If you’re lucky, the kitchen will be churning out paper-thin pork dumplings that come in a set of five and should be considered a single serving. Stoneacre leans toward Japanese cuisine and, subsequently, you can get a bento box of small plates but for anyone who passed through the 1970s, it’s an updated and discerning pu-pu platter. (Some things should remain fixed in our culinary lexicon forever, for nostalgia or kitsch.)
Lobster is a perennial presence on the menu regardless of season because, hey, it’s still Newport and New England has a reputation to uphold. Even if the ubiquitous summer salad rolls haven’t yet hit the market, the kitchen turns out plates of Bang Bang lobster ($21), deep-fried chunks of tail meat in siracha aioli that a meandering native Rhode Islander insisted was an aspiration for calamari everywhere.
Larger plates tend to default to continental cuisine — a big old burger on brioche ($20) or a seared steak ($34) — but a variety of sauces, from yuzu to miso, render most dishes Asian, at least by association. Soba noodles with pulled chicken and peanuts ($16) could be read as mainstream but the kitchen has such proficiency with chili peppers, from Thai to Sichuan to jalapeno, that it plays out with authenticity. If there’s a time for the restaurant to return to a more conventional approach, it’s in the weekend brunch, which aligns with the Brasserie menu.
No matter. Sunday mornings are an American ritual and Newport is just as likely to demand its avocado toast and smoked salmon as any other city. It’s the dinner menu that defines this sprawling garden and, if two days of bloody marys keep the vision intact, so be it.
No doubt restaurants have stepped up their takeout game this past year but Stoneacre is a reminder that space matters and that dining out is as much about the surroundings as it is about the food. Part circus, part Japanese orchard, Newport has never been more in need of a sprawling bar that incorporates society and escapism in one fell swoop — without the need for yachting attire.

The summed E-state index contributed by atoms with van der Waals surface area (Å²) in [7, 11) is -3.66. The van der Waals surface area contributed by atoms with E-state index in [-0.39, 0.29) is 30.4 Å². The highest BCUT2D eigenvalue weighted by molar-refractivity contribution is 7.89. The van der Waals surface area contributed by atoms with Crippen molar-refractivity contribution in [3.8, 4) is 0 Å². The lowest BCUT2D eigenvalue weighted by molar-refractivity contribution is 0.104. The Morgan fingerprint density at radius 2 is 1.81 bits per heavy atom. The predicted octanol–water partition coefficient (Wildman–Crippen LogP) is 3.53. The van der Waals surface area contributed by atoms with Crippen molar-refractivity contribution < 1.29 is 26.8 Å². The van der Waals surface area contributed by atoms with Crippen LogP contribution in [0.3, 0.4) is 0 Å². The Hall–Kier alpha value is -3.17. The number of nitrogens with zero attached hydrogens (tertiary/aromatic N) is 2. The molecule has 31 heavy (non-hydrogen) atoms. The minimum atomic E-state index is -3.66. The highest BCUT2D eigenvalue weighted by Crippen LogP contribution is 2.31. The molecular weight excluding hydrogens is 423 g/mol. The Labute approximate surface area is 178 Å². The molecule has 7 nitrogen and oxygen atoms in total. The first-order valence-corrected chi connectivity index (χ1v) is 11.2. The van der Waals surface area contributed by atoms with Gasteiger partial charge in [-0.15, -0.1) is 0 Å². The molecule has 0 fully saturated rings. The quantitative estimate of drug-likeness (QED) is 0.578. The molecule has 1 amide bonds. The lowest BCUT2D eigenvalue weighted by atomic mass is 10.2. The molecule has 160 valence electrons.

Curfews may be earlier but this is a space where diners linger until last call, either by doubling down on a carrot juice-laced cognac or by destroying a upside down coconut custard pie nestled in a mason jar (a throwback to the original Stoneacre down on Thames Street, which gleefully wedged whipped desserts into glass jars). Even ever-changing desserts come out in artful arrays and, like the restaurant itself, are determined to meld cultures. Apple crisp is tinged with Sichuan peppercorns and a slim triangle of chocolate cake is topped with a quenelle of passionfruit cream and served on a thin coating of ganache. There are few things higher on bucket lists these days than a late night nowhere near Netflix, and it’s certainly germinating here. High season is around the corner and it may be mere weeks before seasonal visitors hit the patio hard. For now, Stoneacre Garden has a path to enlightenment that’s easily accessible.
151 Swinburne Row, Newport, 619-8400, stoneacrebrasserie.com/stoneacre-garden
Vibe: Zen garden with a buzz.
Must get: Drinks and a seat outside. Ahi tacos, pork dumplings, Bang Bang lobster, bao buns and market fish.